Clamped plywood guide Hole lined up

I have a steel door in which I'd like to replace the deadbolt lock with a newer keypad type lock. The door is a bit older and the hole is 1 1/2 inches. The keypad deadbolt requires a 2 1/8 inch hole.

I've created a guide out of plywood as described in this thread and I have it lined up as best as I can. My question is, do I go all the way through to the other side of the door in one shot? Or do I do one side, then move my guide and try to line it up on the other side door?


It's a metal door, so I wouldn't be concerned about it spalling out the other side; so yes, go through in one shot (same as a wood door: don't push too hard while finishing the cut coming out the other side).

If it does spall a little, peen it back flush with a hammer. It's better than the chance of miss-aligning it (then what?).

  • @Greg - If I hadn't been such a wuss and thought about it for so long, I'd have posted this answer that I wrote an hour ago, suggesting what you ended up doing.
    – Mazura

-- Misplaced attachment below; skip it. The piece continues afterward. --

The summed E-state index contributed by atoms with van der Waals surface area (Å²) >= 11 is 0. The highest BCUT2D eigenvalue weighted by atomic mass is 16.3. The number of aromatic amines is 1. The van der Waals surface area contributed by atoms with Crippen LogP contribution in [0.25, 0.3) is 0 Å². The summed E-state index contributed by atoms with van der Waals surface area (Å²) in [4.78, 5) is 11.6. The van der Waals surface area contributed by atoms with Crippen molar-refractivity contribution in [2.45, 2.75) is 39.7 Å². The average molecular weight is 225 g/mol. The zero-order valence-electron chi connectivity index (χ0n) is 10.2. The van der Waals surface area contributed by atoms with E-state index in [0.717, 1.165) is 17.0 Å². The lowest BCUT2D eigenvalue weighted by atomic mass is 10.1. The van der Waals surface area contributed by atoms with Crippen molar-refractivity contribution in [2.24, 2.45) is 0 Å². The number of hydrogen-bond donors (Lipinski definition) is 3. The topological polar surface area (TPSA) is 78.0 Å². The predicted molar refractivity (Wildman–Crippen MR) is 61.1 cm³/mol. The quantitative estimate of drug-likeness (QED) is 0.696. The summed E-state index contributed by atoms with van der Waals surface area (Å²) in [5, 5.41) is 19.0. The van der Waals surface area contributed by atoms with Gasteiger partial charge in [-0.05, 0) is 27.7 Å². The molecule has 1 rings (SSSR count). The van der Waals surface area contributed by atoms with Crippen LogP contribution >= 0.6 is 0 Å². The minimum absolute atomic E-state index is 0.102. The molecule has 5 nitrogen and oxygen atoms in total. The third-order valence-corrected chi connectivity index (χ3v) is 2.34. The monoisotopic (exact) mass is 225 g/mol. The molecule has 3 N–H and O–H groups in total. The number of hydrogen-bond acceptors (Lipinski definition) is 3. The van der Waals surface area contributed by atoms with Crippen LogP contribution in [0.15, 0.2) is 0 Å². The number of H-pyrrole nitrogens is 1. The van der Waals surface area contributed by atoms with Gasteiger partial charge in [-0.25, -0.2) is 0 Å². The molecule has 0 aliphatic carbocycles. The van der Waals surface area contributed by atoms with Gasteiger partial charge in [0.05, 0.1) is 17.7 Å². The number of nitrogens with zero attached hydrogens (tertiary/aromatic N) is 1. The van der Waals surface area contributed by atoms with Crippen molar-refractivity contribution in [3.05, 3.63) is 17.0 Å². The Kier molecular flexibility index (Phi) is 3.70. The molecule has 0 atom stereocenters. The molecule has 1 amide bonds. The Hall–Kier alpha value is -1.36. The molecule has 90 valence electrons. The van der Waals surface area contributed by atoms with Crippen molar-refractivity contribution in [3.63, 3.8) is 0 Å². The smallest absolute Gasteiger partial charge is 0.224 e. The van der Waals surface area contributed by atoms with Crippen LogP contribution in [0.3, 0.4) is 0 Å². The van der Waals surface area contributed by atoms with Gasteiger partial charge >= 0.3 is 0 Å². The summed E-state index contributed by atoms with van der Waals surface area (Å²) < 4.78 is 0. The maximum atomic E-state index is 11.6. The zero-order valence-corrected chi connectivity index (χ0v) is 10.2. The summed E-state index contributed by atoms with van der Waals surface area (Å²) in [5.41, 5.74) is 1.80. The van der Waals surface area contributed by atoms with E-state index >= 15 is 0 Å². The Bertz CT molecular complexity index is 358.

Sep 8 '15 at 21:29

For this scenario, since it's a hollow core door, I'd get your plywood templates aligned on the outside, and drill in from each side of the door.

If you had a solid core door, I'd worry about not being aligned from each side and suggest holding the drill perfectly level and going all the way through from one side only.

  • 1
    Fwiw, there are professional guides which will guarantee alignment of everything
    – keshlam
    Sep 8 '15 at 20:06
  • 2
    Thanks BMitch and keshlam. I ended up going through from one side only, only because the baseplate on the new lock is larger and would cover up any flaying. I filed a little bit down, but it wasn't too bad. I used the level on my drill to make sure I was keeping things level. So the plywood technique worked like a charm. Very happy.
    – Greg
    Sep 8 '15 at 20:58

Also if this hasn't been pointed out: You'll be using a hole saw bit so you need to have the pilot bit drilled into a solid piece of wood before the hole saw bit can begin cutting. Clamp a solid piece of plywood to the opposite side from which you will begin drilling so as to keep the hole saw from wobbling.


If you are trying to embiggen a hole with the same center point you can do the holesaw in a holesaw trick. Not all arbour have long enough threads to facilitate the method but it works great. I've been doing it for over a decade now. I actually keep a separate arbour just for this purpose.

This fella on YouTube shows exactly how it works. What you have setup is fine but in the future you can save yourself a lot of time using this method. You don't need to worry about the jig moving either.

To answer your questions, you will want to drill from both sides. Even on a solid door you would drill until the pilot bit pokes out and then finish off on the other side.

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